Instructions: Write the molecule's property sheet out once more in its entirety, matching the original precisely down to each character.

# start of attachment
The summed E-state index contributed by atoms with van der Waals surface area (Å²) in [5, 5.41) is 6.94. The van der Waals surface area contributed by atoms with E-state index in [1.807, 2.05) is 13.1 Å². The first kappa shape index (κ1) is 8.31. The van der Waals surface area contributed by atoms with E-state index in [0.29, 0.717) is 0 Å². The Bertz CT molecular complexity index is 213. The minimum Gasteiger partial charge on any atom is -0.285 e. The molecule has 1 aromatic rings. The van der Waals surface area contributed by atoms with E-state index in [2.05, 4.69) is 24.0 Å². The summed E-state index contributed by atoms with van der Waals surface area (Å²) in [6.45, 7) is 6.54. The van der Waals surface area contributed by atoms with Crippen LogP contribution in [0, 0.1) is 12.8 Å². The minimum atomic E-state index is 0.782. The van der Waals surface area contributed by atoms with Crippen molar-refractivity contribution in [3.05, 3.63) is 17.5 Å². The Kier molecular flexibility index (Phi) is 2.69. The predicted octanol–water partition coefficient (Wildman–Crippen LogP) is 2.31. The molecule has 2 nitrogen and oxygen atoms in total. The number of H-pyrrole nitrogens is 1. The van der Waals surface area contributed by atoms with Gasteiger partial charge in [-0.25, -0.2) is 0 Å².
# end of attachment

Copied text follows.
The summed E-state index contributed by atoms with van der Waals surface area (Å²) in [5, 5.41) is 6.94. The van der Waals surface area contributed by atoms with E-state index in [1.807, 2.05) is 13.1 Å². The first kappa shape index (κ1) is 8.31. The van der Waals surface area contributed by atoms with E-state index in [0.29, 0.717) is 0 Å². The Bertz CT molecular complexity index is 213. The minimum Gasteiger partial charge on any atom is -0.285 e. The molecule has 1 aromatic rings. The van der Waals surface area contributed by atoms with E-state index in [2.05, 4.69) is 24.0 Å². The summed E-state index contributed by atoms with van der Waals surface area (Å²) in [6.45, 7) is 6.54. The van der Waals surface area contributed by atoms with Crippen LogP contribution in [0, 0.1) is 12.8 Å². The minimum atomic E-state index is 0.782. The van der Waals surface area contributed by atoms with Crippen molar-refractivity contribution in [3.05, 3.63) is 17.5 Å². The Kier molecular flexibility index (Phi) is 2.69. The predicted octanol–water partition coefficient (Wildman–Crippen LogP) is 2.31. The molecule has 2 nitrogen and oxygen atoms in total. The number of H-pyrrole nitrogens is 1. The van der Waals surface area contributed by atoms with Gasteiger partial charge in [-0.25, -0.2) is 0 Å².